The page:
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Why is nighttime driving more dangerous?

There are many dangers that drivers face at night that are rarely an issue during the day, such as low visibility. However, there for some reasons, the behaviors of those driving at night vastly differ from daytime drivers in important ways:

Alcohol consumption

It’s called “nightlife” for a reason. At night, often, but not necessarily on weekends, individuals tend to consume more alcohol at night. When those people make the choice to drive after consuming, they are singular hazards on the road. Late-night drunk driving accidents are hazards to more than just those who drink.

Fewer people wear seatbelts.

Seatbelt use is one of the leading reasons that driving is safer now than it has ever been. A seatbelt can mean the difference between life and death. According to a 2007 report, seatbelt use goes down at night, leading to more significant injuries and deaths.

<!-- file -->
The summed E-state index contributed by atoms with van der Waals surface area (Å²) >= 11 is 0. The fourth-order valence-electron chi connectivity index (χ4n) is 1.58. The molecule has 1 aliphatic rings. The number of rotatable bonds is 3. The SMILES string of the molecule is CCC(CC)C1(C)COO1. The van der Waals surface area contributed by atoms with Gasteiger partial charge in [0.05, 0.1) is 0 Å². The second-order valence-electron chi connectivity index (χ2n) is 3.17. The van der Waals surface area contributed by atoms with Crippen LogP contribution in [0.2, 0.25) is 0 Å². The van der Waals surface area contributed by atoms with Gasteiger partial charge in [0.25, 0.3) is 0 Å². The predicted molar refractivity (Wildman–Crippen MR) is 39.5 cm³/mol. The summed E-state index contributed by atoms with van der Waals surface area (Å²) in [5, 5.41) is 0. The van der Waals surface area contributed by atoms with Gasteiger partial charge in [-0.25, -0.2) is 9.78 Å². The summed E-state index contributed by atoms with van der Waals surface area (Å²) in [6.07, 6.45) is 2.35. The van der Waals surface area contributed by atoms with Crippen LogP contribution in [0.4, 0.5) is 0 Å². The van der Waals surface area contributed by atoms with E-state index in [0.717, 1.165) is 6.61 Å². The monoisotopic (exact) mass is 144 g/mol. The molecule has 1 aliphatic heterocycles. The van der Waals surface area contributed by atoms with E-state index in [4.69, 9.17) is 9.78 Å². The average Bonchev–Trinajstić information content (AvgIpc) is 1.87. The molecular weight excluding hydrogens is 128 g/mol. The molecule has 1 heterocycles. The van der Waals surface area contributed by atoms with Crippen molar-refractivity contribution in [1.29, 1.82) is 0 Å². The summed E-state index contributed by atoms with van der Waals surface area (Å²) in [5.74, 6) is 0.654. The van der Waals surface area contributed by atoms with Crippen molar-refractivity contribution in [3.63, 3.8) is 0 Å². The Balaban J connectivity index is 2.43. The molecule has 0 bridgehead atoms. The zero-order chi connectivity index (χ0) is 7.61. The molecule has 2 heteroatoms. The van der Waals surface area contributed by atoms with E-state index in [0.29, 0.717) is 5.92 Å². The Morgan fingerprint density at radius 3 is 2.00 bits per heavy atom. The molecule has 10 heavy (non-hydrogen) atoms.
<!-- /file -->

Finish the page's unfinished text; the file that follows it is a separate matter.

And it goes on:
More speeding at night

Speeding is a leading risk factor in accidents at any time, but many more people die in nighttime accidents than in daytime accidents. Again here, for some reason, the speeds go up when the sun goes down.

Lower visibility

Obviously, at night it can be harder to see. However, night driving isn’t often a factor for many who only commute during the day. But night driving can be much more hazardous for people with undiagnosed vision conditions.

Sleep deprivation

Drowsy driving can be an issue at any time of day, but it is a classic problem for those driving at night. Some studies have shown that nighttime induces drowsiness due to circadian rhythms. For someone on a commute, an early setting sun can make the drive a major hazard, to say nothing of their fellow drivers.

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